Should I share it?
Stop! What am I looking at?
I use the SIFT method to think about all the information I come across online. The first step of SIFT is to stop and figure out what I’m looking at. Is it a news article, or just someone’s opinion? Does it come from a source I know? If I’m certain I can trust the information—for example, it’s about a local event posted by another organisation in Salty Shire—then I don’t need to do any more investigating. But if I don’t recognise the source, I move on to the next step.
Where did this come from?
Sometimes I see an interesting post but the source is unfamiliar. The second step of SIFT is to investigate the source, so before I even read the whole story, I try to figure out if it’s worth my time—if the source is trustworthy. Usually, I do a quick search for the Wikipedia page about the website to get a sense of who is publishing this content. For example, one time, I saw a story from the World News Daily Report, and when I did a search for ‘world news daily report Wikipedia’, I learned that the site publishes satire! I could have accidentally posted this article, thinking it was real, if I hadn’t done my research.
What are other news sources saying?
Sometimes I’m worried a story might be biased, so I’ll check other news sources to find out if there’s coverage of the story from a website I trust. This is the third step of SIFT: find better coverage. If I see the same topic reported on multiple reliable websites in a similar way, then I usually feel more confident in sharing the information.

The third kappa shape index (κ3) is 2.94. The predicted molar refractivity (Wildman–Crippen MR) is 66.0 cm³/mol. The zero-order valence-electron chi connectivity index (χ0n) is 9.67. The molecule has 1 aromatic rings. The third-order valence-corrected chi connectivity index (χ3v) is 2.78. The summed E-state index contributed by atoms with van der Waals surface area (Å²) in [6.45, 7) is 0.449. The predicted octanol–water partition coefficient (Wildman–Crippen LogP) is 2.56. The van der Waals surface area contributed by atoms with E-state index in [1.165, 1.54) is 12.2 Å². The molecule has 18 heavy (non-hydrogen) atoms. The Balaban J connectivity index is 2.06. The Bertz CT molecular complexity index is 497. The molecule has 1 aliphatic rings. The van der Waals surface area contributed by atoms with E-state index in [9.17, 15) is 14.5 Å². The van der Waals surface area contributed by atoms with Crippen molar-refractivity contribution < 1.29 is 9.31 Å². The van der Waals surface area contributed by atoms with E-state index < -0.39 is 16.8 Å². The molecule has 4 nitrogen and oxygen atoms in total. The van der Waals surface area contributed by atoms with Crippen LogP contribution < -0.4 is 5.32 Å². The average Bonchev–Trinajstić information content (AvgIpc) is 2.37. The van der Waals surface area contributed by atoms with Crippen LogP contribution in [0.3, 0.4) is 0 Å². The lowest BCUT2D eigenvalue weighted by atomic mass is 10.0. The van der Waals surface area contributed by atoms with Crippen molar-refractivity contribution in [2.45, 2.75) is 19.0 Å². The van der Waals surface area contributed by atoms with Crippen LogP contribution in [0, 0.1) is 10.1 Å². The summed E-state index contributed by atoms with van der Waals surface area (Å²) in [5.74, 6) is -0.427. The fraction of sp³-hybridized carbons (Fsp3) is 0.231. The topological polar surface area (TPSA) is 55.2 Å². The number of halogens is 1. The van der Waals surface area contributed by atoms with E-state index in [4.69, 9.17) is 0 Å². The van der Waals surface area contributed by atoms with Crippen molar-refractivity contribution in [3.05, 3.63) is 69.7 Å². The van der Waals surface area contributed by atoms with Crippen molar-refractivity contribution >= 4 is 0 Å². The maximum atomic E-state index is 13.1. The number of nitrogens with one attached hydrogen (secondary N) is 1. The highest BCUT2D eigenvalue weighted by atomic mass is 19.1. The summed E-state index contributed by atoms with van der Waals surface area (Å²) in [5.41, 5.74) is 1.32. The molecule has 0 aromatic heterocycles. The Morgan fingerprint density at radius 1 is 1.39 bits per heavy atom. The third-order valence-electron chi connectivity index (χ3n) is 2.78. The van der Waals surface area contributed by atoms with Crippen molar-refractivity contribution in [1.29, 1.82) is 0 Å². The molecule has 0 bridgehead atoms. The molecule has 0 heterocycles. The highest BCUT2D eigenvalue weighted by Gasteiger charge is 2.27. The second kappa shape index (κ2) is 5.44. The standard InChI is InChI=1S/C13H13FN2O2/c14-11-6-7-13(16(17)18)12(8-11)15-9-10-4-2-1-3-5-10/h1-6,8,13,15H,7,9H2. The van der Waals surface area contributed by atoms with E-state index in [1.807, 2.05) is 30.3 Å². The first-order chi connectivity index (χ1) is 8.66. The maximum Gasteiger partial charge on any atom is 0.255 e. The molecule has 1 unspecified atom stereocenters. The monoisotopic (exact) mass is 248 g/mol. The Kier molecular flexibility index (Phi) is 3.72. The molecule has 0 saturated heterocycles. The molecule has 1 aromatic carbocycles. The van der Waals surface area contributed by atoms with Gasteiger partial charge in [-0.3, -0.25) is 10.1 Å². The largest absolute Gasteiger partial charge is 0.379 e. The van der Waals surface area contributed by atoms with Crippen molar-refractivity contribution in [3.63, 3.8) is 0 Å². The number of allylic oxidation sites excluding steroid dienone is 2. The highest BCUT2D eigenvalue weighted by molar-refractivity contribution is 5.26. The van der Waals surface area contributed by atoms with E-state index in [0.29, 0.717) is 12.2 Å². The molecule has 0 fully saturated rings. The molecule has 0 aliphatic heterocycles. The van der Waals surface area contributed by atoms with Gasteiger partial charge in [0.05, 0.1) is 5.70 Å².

Is anything here being taken out of context?
Every so often, people will take quotes or photographs out of context and intentionally distort their meaning. The final SIFT step is to trace content back to its original context. Once, I saw a story that I simply couldn’t believe, so I did a reverse image search on the picture used to support the controversy. The photo was years old, and it didn’t even come from the location where the story took place!
Is the content relevant to the community?
Finally, even after I’ve determined that I can trust the information that I’ve found, I need to decide if it’s worthy of posting to our online community. I don’t want to overwhelm our followers with posts, so it needs to be useful and relevant for me to share it. I try to strike a balance between interesting news content and posts about RROC and our community events.